Woman in the Family,
the Town, and the State
November 16, 1890 — The Committee for the Propaganda of Women’s Rights, Bologna, Italy
In theory the political and administrative rights of woman were recognized in all civilized countries. Woman was considered to be a citizen and tax-payer in the town, the province and the State; she was given legal rights and was subject to legal sanctions. No lawyer could ever have denied the theoretical validity of such rights. When, however, the moment came to put into practice these rights, those same men who at first had conceded everything then began to deny everything, allowing themselves to be swayed by strong prejudices. . .
We must also admit it, gentlemen: although civilization necessarily beings with it a continual transformation of ideas and of things, it seems that here each innovation comes as an absurdity, nor does the work of reflection and experiment that we may apply to it make the innovation appear to be subsequently possible, reasonable, natural and therefore necessary.
This is also what has happened in the debate about giving women voting rights: so I am inviting you to think with me about something that may help you get use to this innovation, although without upsetting the natural balance of things.
The objections raised against votes for women are these:
1. They must take care of their families;
2. Their distaste for business and public life in general;
3. Their lack of political intelligence;
4. Their ignorance of social issues;
5. The influence of fathers, husbands, children and lovers, which would multiply the votes for one party.
6. The religious influence, which would make women tend to vote conservatively;
7. The inappropriate nature of this innovation.
In the Western world women fill the streets and squares, they public books and newspapers, they do business, they study in high schools and in universities; if these tings do not distract them from the care of their families, voting will distract them even less. So the first objections have no concrete validity . . .
What level of intelligence will be needed in order to vote?
There are thousands and thousands of women in charge of the education of the population. There is a myriad of single women or widows. Adults under the law, who get on with their affairs and live perfectly independently, without waste, organizing without mistakes, speculating without stupidity, honouring their responsibilities and owning nothing to anybody.
There are thousands who, through their work, prudence and common sense, have built up wealth.
There are others who have saved husbands and children from economic disaster and recovered homes and businesses which repeatedly failed . . . .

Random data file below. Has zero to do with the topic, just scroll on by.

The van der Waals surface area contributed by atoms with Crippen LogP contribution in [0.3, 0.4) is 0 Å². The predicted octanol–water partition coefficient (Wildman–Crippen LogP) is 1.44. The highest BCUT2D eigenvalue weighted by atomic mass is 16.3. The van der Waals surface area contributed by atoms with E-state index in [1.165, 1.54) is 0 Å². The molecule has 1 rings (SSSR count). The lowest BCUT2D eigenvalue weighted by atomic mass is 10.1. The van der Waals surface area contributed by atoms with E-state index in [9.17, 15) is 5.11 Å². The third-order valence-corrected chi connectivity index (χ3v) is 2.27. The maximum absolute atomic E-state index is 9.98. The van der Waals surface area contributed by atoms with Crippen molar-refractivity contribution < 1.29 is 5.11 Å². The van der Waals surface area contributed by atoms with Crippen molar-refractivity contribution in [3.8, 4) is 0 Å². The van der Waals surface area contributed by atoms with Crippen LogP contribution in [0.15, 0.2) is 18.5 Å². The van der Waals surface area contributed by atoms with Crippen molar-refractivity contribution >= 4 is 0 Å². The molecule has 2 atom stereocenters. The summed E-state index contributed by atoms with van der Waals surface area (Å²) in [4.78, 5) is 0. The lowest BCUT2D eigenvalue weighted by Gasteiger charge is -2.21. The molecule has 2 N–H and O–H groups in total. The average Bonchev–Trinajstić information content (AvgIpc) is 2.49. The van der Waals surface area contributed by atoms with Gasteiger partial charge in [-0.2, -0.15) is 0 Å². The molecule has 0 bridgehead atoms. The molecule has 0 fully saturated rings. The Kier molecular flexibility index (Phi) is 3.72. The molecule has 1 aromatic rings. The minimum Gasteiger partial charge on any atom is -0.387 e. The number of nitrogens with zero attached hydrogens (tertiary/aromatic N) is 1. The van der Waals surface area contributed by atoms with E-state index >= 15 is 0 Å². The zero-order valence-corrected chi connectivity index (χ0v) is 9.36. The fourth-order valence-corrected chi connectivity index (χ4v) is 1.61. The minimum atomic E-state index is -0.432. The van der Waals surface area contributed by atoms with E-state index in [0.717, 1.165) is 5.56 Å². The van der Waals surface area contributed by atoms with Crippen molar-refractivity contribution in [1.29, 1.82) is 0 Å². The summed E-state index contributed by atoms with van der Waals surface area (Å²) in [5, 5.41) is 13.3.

What have democratic laws done from us? They have taken away our administrative vote and made us pay taxes. If married, they have taken away from us the freedom to manager our property, they have reconfirmed the exclusive right of marital authority, they have reconfirmed all our presumed incapability, they have excluded us from working in society, they have deprived us of our vote and representation, they have put us, by virtue of our intellectual and moral deficiency, together with criminals, the insane and the demented.
I am convinced that the legislator who contrived the legal status of women must have been subject to insanity. Why then do you laugh when we talk about our impossible conditions? Why do you say that our code of laws has made some progress and that it was not possible to do more? Recognise our administrative and political voting rights. Don’t you have time, or the will, to deal with us? Well, don’t bother. Just recognise our right to vote, that’s all. . .
Your mothers, your wives and daughters, educated and intelligent, live as pariahs and servants, with no voice or representation, with no other role outside of the family, the town and the State than that of contributing, in person and with their own money, and obeying.
It is for these reasons, therefore, that I extend a formal invitation to this democracy and those who govern, to take upon themselves the commitment of honour to present a bill for women’s right to vote and to sustain it with the maximum possible support. I hope one day not too far away to thank you on behalf of all women.
Translation by Antonella Cagnolati.
Source: “La donna nella famiglia, nella città e nellos Stato.” Discorso detto a Bologna il giorno 16 novembre 1890.” Bologna, Tip. Lit. A. Pongetti, 1891, 32.